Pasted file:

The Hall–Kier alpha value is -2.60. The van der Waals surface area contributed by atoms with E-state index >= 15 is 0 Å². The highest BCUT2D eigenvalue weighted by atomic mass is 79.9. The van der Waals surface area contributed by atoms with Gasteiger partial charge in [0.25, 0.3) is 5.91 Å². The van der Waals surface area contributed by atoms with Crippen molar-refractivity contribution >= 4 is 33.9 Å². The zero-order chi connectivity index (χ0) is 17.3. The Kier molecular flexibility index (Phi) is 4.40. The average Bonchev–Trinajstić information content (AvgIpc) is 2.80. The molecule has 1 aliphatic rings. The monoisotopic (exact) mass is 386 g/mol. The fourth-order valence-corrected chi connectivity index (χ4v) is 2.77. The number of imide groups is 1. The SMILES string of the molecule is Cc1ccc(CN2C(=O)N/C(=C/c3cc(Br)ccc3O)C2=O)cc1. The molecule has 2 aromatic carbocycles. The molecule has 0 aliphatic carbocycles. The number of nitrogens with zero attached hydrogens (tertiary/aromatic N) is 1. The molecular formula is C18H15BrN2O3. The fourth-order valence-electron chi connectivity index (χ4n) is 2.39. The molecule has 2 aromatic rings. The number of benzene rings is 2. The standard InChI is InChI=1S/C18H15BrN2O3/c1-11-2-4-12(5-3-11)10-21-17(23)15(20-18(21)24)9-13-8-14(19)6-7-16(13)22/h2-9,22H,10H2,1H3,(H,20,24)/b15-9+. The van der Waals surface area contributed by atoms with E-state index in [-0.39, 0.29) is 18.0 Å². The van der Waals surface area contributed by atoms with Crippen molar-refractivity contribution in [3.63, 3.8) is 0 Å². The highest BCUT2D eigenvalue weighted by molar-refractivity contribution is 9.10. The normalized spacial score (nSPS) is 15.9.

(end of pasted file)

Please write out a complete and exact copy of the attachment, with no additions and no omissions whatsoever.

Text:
The Hall–Kier alpha value is -2.60. The van der Waals surface area contributed by atoms with E-state index >= 15 is 0 Å². The highest BCUT2D eigenvalue weighted by atomic mass is 79.9. The van der Waals surface area contributed by atoms with Gasteiger partial charge in [0.25, 0.3) is 5.91 Å². The van der Waals surface area contributed by atoms with Crippen molar-refractivity contribution >= 4 is 33.9 Å². The zero-order chi connectivity index (χ0) is 17.3. The Kier molecular flexibility index (Phi) is 4.40. The average Bonchev–Trinajstić information content (AvgIpc) is 2.80. The molecule has 1 aliphatic rings. The monoisotopic (exact) mass is 386 g/mol. The fourth-order valence-corrected chi connectivity index (χ4v) is 2.77. The number of imide groups is 1. The SMILES string of the molecule is Cc1ccc(CN2C(=O)N/C(=C/c3cc(Br)ccc3O)C2=O)cc1. The molecule has 2 aromatic carbocycles. The molecule has 0 aliphatic carbocycles. The number of nitrogens with zero attached hydrogens (tertiary/aromatic N) is 1. The molecular formula is C18H15BrN2O3. The fourth-order valence-electron chi connectivity index (χ4n) is 2.39. The molecule has 2 aromatic rings. The number of benzene rings is 2. The standard InChI is InChI=1S/C18H15BrN2O3/c1-11-2-4-12(5-3-11)10-21-17(23)15(20-18(21)24)9-13-8-14(19)6-7-16(13)22/h2-9,22H,10H2,1H3,(H,20,24)/b15-9+. The van der Waals surface area contributed by atoms with E-state index in [-0.39, 0.29) is 18.0 Å². The van der Waals surface area contributed by atoms with Crippen molar-refractivity contribution in [3.63, 3.8) is 0 Å². The highest BCUT2D eigenvalue weighted by molar-refractivity contribution is 9.10. The normalized spacial score (nSPS) is 15.9.